The underlying geology of your land is a primary factor of your forest and greatly influences other factors, like topography and soils.

The map below shows the major geographic and geologic areas of Kentucky. The vast majority of Kentucky's underlying bedrock is shale, sandstone or limestone. Because each reacts differently to weathering and erosion, they produce vastly different landscapes. Visit the Kentucky Geological Society for more maps and information.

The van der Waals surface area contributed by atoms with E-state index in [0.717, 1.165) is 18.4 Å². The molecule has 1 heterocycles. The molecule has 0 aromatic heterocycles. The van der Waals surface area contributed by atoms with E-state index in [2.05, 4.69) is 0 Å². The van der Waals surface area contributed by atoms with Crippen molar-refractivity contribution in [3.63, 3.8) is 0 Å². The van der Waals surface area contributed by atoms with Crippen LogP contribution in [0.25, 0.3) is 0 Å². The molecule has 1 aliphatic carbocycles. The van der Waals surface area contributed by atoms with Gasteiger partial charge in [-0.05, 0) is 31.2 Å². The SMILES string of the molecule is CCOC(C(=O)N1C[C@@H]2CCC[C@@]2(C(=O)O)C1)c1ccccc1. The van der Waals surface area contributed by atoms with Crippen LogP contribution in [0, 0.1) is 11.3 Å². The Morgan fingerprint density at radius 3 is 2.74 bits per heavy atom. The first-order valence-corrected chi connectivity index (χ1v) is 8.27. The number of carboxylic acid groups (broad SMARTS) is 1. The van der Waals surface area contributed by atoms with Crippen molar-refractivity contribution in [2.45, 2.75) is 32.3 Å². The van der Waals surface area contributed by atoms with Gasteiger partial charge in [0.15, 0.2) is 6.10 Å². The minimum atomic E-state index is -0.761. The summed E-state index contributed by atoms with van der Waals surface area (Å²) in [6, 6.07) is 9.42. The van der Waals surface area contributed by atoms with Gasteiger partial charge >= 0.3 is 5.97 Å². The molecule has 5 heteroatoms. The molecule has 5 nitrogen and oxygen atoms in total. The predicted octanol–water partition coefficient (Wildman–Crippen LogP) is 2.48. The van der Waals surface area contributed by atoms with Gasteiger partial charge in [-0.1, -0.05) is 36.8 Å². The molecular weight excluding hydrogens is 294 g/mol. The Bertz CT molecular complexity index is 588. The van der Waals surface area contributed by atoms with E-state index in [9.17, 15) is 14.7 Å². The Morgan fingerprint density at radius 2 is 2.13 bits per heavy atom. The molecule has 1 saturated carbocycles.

One of the most unique geologic features in Kentucky is Pine Mountain, which stretches for 120 miles through the southeast region of the state. Pine Mountain is the result of geologic events which upthrust rock layers at relatively high angles and exposed rock formations normally found 2, 000 feet below the ground. This created a long uninterrupted rim with four distinct sides. The result is a wide variety of ecological communities, some of which are considered extremely rare for this area. Pine Mountain provides an excellent example of how topography, soils, vegetation and watershed are all tied to the land's underlying geology.


For an interactive version of this map visit the Kentucky Geological Survey.












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